September 24, 2021 13:59
The International Press Institute, whose members include journalist from 120 countries around the world, at its congress in Vienna on Sept. 17 passed a resolution condemning Korea's planned media gag law that ostensibly aims to quell "fake news." The IPI included Korea among such egregious violators as China and Pakistan as targets of its condemnation. It was referring to the media reform bill the ruling Minjoo Party hopes to pass before the next presidential election to stifle criticism of the government’s dismal performance and corruption in its ranks. The MP floor leader accused the IPI of being "ignorant" and tried to push the bill through again on Thursday, but the condemnation clearly shows that journalists around the world are keeping a close eye on Korea as it attempts to suppress media freedom, just as China is doing in Hong Kong, the military junta in Myanmar and the Taliban in Afghanistan.
A whole slew of august international bodies have condemned the bill. The World Association of Newspapers and News Publishers, International Federation of Journalists and Reporters Without Borders also said such a law, which would make reporters liable to huge punitive fines in civil suits, should be unimaginable in a democratic country. Even the Office for the UN High Commissioner of Human Rights has blasted the bill as "utterly disproportionate" and limiting "a wide range of expression." Here, the National Assembly Research Service pointed out that punitive compensation for media reporting is unprecedented in major countries unless other laws have been breached, and a vice minister of culture and sports admitted such steps are "unprecedented." The National Human Rights Commission also said the bill threatens to suppress media freedom.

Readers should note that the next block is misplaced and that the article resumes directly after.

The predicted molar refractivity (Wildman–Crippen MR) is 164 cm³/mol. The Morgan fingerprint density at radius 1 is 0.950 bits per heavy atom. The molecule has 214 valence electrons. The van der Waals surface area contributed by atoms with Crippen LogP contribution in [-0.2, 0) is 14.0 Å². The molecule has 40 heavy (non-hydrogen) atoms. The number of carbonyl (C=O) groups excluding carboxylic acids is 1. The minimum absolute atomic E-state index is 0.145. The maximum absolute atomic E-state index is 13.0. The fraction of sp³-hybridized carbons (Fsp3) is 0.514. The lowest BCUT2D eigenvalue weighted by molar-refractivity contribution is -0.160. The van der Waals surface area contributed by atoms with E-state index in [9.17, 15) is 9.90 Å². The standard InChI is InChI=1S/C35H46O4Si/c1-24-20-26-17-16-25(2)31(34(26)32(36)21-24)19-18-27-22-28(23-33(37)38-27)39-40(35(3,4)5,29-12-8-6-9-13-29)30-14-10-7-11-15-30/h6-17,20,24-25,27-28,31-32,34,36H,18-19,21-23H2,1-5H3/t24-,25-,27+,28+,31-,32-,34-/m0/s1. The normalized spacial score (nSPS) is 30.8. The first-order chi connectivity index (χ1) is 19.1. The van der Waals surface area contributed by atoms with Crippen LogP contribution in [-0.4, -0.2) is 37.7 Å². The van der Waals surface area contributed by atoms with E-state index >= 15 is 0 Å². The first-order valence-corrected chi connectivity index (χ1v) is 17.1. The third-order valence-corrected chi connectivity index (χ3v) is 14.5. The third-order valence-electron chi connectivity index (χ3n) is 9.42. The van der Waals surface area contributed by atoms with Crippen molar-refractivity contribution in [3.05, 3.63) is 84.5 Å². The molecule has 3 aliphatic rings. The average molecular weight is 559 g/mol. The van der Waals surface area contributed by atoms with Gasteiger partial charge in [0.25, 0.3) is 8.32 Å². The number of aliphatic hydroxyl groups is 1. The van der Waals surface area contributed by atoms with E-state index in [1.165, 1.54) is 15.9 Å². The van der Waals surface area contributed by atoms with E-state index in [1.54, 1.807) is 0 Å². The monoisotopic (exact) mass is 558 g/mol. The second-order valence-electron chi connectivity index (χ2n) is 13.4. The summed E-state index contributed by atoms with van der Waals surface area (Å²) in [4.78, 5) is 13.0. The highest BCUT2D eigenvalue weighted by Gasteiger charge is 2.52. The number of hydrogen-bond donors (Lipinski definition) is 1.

Faced with mounting criticism from within Korea and abroad, the MP last month agreed to postpone the bill until Sept. 27 and opted to form a consultative group with the opposition. But nobody in the ruling party appears interested in revising or removing the most contentious parts. No solution can be found simply by fiddling with the embroidery. Korea's major journalists' associations on Thursday urged lawmakers to "immediately halt related discussions." When will the ruling party realize it has made a colossal mistake?
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